Thursday, 27th January 2022: The exchange rate between the naira and the US dollar closed at N416.33/$1 at the Investors and Exporters (I&E) window, where forex is traded officially.
Naira fell against the US dollar on Thursday, back to the level recorded on Tuesday as it depreciated by 0.02 to close at N416.33/$1. The exchange rate has maintained an average of N416.66 to a dollar since the beginning of the new year.
Forex turnover at the official market decreased by 7.7% to $113.71 million as opposed to the $123.13 million recorded in the previous trading session.
- On the other hand, the exchange rate appreciated by 0.47% at the P2P market on Friday morning, trading at a minimum of N579.78/$1 compared to N582.5/$1 recorded on Thursday morning.
- Naira closed flat at N568/$1 at the parallel market, the same as recorded in the previous trading session. This is according to information obtained from BDC operators interviewed by Nairametrics.
- Nigeria’s foreign reserve declined by $29.65 million on Wednesday to close at $40.18 billion as of 26th January 2022, representing a 0.07% decline compared to $40.21 billion recorded as of 25th January 2022.
Trading at the official NAFEX window
The exchange rate at the Investors and Exporters window closed at N416.33/$1 on Thursday, 27th January 2022, which represents a 0.02% depreciation compared to N416.25/$1 recorded in the previous trading session
- The opening indicative rate closed at N415.1/$1 on Thursday, which represents 25 kobo appreciation compared to N415.36/$1 recorded in the previous trading session.
- An exchange rate of N444/$1 was the highest rate recorded during intra-day trading before it settled at N416.33/$1, while it sold for as low as N408/$1 during intra-day trading.
- Forex turnover at the official window decreased marginally by 7.7% to $113.71 million on Thursday, 27th January 2022.
- According to data tracked by Nairametrics from FMDQ, forex turnover at the I&E window dropped from $123.13 million recorded on Wednesday 26th January 2022 to $113.71 million on Thursday 27th January 2022.
The cryptocurrency market suffered a downturn on Thursday, as bitcoin dipped marginally by 0.24% to close at $36,740 as of 12:00am, Nigerian time, leading to a 2.96% in the industry’s market capitalization as crypto investors lost $49.71 billion in a single day trading.
Similarly, Ethereum suffered a 3.24% decline to trade at $2,383.9 and Solana dipped 4.11% to trade at $88.3425. Also, Tera crashed by 10.06% on Thursday to close at $52.8622876 while Uniswap recorded a 4.06% downtrend to close at $10.15.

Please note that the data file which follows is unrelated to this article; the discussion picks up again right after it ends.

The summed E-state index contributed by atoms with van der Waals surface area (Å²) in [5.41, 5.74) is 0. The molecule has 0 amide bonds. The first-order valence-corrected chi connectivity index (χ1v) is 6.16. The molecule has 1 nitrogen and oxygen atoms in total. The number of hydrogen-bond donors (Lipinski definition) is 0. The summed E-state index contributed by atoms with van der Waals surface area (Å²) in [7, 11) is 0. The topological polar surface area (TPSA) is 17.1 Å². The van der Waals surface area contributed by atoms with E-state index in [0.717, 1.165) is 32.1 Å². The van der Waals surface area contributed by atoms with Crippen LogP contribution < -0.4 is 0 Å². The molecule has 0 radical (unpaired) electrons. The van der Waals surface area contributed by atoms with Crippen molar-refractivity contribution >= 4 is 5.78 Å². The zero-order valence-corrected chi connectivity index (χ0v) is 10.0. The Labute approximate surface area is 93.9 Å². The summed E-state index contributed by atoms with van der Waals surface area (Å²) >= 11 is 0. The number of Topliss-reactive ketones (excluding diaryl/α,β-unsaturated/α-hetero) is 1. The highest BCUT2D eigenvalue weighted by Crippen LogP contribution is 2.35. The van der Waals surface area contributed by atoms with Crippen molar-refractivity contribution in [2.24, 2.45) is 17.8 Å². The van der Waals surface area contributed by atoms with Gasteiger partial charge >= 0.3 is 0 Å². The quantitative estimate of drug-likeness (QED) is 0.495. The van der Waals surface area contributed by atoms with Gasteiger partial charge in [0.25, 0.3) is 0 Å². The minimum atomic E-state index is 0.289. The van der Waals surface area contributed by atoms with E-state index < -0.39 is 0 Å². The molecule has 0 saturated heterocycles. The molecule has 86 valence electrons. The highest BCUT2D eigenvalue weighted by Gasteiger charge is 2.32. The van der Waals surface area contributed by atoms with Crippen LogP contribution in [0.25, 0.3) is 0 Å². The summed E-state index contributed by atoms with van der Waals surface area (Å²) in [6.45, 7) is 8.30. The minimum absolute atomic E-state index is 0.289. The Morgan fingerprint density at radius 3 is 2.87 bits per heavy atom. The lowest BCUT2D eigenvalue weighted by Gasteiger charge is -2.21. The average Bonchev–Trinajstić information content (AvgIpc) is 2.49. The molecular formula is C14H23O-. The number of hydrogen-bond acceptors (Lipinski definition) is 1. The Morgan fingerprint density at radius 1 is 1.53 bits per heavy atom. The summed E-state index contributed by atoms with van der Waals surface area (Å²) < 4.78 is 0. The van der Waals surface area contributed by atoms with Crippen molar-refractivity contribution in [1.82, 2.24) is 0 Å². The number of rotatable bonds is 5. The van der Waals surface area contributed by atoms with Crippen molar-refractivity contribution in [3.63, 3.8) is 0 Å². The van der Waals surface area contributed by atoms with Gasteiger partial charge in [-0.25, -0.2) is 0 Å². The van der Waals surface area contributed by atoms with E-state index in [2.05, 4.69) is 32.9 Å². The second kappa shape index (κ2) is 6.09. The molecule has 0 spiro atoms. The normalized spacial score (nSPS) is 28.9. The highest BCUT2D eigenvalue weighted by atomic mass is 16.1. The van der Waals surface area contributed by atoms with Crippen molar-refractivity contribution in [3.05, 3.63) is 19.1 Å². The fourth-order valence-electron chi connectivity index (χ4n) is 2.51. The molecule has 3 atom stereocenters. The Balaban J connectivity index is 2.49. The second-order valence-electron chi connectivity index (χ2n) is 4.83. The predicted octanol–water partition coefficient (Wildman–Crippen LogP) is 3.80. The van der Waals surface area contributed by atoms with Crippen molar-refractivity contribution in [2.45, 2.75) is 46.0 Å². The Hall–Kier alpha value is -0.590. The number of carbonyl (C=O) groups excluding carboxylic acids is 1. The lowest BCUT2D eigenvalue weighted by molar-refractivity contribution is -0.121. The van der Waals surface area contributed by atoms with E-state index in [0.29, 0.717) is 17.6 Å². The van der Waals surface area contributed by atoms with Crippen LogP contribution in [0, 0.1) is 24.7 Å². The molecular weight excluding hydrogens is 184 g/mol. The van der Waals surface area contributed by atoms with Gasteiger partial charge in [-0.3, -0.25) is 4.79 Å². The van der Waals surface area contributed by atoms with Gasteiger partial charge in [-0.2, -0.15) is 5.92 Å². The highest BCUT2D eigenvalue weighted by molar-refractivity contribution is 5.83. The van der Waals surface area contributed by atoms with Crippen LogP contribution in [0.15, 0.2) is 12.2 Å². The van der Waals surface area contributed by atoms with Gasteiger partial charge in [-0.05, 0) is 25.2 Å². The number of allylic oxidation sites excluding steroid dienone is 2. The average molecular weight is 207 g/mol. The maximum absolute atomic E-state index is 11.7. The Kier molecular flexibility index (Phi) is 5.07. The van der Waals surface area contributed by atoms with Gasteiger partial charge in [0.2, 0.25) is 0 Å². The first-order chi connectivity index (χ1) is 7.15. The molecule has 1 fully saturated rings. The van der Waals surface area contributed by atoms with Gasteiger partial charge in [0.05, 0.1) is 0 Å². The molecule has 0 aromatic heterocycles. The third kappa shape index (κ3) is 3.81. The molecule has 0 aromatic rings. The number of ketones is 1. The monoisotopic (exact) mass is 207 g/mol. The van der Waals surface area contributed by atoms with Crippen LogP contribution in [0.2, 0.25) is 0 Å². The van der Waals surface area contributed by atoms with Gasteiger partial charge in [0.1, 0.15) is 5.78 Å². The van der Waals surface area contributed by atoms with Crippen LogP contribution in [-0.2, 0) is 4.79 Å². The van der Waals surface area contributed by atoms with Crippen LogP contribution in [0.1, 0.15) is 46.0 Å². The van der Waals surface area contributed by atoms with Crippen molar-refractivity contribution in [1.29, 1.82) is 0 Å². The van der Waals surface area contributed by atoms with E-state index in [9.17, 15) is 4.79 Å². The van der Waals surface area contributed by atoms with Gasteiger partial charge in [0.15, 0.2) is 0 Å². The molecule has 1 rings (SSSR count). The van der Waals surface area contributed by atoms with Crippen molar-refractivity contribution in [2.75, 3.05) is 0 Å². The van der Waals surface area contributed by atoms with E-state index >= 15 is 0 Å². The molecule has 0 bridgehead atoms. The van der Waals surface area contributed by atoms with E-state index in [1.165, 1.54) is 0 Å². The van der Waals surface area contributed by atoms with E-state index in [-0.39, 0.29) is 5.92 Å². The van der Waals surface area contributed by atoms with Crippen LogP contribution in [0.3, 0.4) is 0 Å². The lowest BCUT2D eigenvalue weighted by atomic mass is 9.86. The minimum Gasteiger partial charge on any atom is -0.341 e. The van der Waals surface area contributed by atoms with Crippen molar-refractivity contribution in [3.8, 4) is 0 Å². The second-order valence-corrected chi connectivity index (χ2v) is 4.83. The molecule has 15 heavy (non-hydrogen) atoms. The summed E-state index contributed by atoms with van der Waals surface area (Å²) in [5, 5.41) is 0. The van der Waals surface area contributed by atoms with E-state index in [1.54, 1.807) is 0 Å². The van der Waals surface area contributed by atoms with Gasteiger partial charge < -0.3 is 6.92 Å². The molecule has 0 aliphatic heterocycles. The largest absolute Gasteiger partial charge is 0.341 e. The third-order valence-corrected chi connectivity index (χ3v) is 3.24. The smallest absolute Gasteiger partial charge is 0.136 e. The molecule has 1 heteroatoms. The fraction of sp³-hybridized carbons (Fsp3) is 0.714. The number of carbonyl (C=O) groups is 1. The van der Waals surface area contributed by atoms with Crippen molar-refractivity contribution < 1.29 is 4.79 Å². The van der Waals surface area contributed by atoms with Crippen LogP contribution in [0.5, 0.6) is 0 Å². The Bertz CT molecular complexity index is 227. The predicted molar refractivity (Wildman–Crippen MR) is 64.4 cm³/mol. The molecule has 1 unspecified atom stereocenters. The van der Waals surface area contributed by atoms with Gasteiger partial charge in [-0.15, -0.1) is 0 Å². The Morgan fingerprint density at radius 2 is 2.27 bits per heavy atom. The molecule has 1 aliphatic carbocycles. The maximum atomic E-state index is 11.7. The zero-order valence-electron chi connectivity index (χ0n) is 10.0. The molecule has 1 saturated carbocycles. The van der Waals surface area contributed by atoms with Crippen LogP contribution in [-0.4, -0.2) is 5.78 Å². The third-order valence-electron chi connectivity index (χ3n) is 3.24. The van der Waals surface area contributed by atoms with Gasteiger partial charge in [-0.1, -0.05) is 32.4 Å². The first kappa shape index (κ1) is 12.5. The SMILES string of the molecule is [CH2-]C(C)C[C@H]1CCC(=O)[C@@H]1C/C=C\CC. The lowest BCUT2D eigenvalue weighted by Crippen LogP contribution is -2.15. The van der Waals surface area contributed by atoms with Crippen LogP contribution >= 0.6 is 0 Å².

Crude oil maintains $90 per barrel
The crude oil market continued its bullish trend on Thursday, after Brent Crude maintained the $90 per barrel price, despite falling below during intra-day trading. This is following the tension between Russia and Ukraine, supply tightening, and inventory draw, which has ensured Brent crude maintain bullish run.
On Thursday, Brent Crude recorded a marginal 0.04% gain to close at $90 per barrel as of 12:00 am on Friday, while Natural gas gained massively by 46.48% to close at $6.265. On the other hand, West Texas Intermediate dipped 0.85% to close at $86.61 per barrel.
Meanwhile, the OPEC+ group is expected to decide next week whether it should continue unwinding the oil production cuts by another 400,000 barrels per day (bpd) in March. This is following the resilience of the market despite the growing concerns of the covid-19 in importing nations.
Nigeria’s external reserve dropped by 0.07% on Wednesday, 26th January 2022 to close at $40.18 billion, which represents a decline of $29.65 million from the $40.21 billion recorded as of the previous day.
The continuous decline in the country’s reserve level can be attributed to the Central Bank’s intervention in the official market in ensuring the stability of the exchange rate. It is worth noting that the nation’s foreign reserve gained $5.99 billion in the month of October, as a result of the $4 billion raised by the federal government from the issuance of Eurobond in the international debt market.
However, in the month of November, Nigeria’s external reserve lost $611.01 million in value as against a gain of $5.99 million recorded in the previous month and a $2.76 million gain in September 2021. In December 2021, the reserve dipped by $66.17 million, while in January 2022 a total of $336.84 million has been lost in the reserve level.